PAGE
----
Tips for Managing Pelvic Pain After Birth

Tips for Managing Pelvic Pain After Birth

Ladies, please don’t put up with pelvic pain!

Contrary to what we are told, it isn’t just something we need to put up with in pregnancy, there’s a lot we can do to help it!

1. When possible keep knees and ankles together. This lessens the pressure on the pubic ligaments and eases pain and inflammation. Think SHORT SKIRT NO KNICKERS – this will help you to keep knees together!

2. SIT DOWN! Not just to rest – but resting is good, we recommend that whenever you can. But sit down to put on knickers, trousers and skirts (any bottoms basically). Stepping into these clothes shears the pelvis and that really irritates the inflammation! Sit down, step into bottoms while sitting and then stand up to pull up.

3. Tail Bone – keep it pointing down. This encourages you to stand with weight equally on both feet. If you lessen the over arching in the lower back you can’t sink into one hip (which we tend to do if we are over arched in the lumbar back) standing centred and keeping the pelvis neutral will help support the pelvis.

Caring for Mastitis & Engorged Boobs

Caring for Mastitis & Engorged Boobs

This Mother Box “Top Tip Tuesday” is to offer advice for caring for mastitis and engorged, lumpy boobs!

Taken straight from the pages of our book “The Little Book of Self Care for New Mums” – we’re sharing this again because we’ve been showing lots of our lady clients recently, so thought we’d pop it up here too.

Comb them! Yep! We did say comb them! This is a fabulous tip we learnt from a Japanese midwife many moons ago.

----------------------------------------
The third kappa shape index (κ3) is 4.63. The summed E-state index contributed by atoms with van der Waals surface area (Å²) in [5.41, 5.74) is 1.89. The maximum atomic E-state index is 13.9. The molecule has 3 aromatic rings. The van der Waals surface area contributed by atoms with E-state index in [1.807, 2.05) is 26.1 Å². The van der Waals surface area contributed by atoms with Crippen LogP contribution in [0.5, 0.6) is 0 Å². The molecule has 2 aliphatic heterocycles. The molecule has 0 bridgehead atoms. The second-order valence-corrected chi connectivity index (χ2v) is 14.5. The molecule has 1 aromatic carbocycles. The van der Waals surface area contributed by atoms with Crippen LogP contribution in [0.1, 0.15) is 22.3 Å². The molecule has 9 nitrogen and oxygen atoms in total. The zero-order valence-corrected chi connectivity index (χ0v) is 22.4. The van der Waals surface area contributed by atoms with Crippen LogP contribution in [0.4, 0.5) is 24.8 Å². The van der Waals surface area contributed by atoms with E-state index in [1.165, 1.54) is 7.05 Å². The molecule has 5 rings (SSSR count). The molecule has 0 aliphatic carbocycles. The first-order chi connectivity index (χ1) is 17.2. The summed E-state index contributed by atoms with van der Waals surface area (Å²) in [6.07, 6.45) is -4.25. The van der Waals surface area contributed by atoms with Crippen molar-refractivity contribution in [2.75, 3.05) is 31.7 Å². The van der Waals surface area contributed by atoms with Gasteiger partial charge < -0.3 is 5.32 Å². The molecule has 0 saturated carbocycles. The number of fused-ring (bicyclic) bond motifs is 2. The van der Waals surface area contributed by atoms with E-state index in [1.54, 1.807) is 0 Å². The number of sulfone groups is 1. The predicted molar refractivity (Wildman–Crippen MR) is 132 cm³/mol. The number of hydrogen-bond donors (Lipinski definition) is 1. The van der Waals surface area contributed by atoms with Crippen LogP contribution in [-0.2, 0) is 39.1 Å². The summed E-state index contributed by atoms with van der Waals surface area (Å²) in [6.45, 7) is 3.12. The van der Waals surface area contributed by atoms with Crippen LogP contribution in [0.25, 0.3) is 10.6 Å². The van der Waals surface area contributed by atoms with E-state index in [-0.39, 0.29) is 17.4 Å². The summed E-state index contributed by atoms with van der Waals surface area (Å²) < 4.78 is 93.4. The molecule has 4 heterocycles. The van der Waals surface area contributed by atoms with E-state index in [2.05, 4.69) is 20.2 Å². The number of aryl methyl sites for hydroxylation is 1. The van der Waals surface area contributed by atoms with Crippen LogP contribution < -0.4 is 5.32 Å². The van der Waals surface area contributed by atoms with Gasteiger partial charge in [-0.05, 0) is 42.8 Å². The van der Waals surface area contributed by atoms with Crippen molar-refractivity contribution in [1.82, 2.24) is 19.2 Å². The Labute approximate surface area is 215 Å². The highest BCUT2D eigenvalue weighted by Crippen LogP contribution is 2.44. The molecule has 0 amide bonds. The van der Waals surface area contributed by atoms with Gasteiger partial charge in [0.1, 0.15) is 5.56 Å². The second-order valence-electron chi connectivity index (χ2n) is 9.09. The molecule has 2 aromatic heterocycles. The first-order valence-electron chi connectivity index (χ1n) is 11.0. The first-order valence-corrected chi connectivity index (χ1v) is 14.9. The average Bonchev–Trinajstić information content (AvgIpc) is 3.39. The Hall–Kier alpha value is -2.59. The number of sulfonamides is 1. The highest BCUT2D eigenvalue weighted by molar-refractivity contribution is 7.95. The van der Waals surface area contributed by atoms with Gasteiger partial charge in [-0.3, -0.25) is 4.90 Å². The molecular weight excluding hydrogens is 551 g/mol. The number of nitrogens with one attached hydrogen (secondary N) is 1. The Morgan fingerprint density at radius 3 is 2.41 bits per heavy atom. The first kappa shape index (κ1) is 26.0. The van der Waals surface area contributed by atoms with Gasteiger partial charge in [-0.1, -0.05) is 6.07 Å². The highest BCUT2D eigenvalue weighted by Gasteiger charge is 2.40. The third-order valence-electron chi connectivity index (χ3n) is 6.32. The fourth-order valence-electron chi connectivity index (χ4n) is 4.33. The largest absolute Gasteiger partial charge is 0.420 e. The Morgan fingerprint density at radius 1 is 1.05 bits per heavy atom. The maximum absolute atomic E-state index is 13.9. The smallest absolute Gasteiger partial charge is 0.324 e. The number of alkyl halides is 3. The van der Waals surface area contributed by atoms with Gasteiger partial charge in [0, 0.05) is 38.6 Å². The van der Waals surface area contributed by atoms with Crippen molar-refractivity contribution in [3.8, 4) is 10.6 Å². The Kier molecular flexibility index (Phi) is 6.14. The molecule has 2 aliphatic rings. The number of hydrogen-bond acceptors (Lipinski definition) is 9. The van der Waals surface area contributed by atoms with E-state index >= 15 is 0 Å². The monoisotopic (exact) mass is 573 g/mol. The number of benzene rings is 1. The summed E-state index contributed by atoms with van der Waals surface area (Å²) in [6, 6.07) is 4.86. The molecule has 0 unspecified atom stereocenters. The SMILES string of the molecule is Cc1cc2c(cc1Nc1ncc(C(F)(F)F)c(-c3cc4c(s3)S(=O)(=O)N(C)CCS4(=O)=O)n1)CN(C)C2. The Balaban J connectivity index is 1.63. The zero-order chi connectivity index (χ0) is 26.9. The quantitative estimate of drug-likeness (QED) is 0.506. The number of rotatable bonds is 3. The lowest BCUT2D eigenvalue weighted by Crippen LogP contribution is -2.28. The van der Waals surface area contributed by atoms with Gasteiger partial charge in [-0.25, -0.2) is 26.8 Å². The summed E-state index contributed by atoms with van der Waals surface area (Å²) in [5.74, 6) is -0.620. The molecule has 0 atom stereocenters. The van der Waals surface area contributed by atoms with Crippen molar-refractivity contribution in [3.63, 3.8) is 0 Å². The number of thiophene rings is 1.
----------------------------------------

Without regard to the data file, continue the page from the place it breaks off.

If your breasts are feeling engorged and lumpy or you have a hot red patch/lump – then the chances are you will have an area (or several areas) of blocked/curdled milk.

Unfortunately, this is presents a perfect breeding ground for bacteria – which can then in turn, cause mastitis.

Getting these blocks moving will help stop mastitis in its tracks and often prevent it altogether. At the first sign of lumps/red patches – before each feed, comb the breast from the outside, down toward to nipple all the way around the breast. Use a steady firm pressure, not hard enough to hurt (the correct pressure should still feel nice).

Use a little oil or moisturiser to help the comb glide if you need. . . Latch baby for a feed and they will then encourage milk to flow through the breast and suck out the curdled milk (it’s totally safe for them as the bacteria which causes mastitis doesn’t affect them at all).

Continue to comb as baby feeds, combing from the armpit to the nipple and focusing on any lumps.

You should start feeling relief quite quickly!

Repeat this process with every feed until the breast feels soft and lump free and any red patches have gone.

Drink lots of warm, herbal tea alongside combing to flush toxins from your system and keep yourself hydrated.

If the red lumps do not go, if you have a fever or are feeling unwell or have flu like symptoms – please do seek medical advice.

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Self Care For New Mum Aches & Pains

Self Care For New Mum Aches & Pains

OK, so we know that those early weeks of baby arriving are wonderful, but they don’t half wreck havoc on your back, neck and shoulders.

Carrying baby around and feeding baby – bottle or breast makes us sit slightly hunched over for extended periods of time. And the weight of hormonal boobs can be a complete shocker!   Having large breasts ourselves anyway – we experienced back pain just from the sheer size of those bad boys!!

Please take a minute to study the illustration of how to carry out this a “back-saving” stretch for all mums (and dads actually).  We found that it really helps with early tension, but is also handy all the way through parenting.  Regularly carrying out these stretches will help with the strain of carrying/lifting and bending with babies and toddlers – it also helps with the ‘shoulders up round your ears’ reaction to toddler tantrums and teenage sass!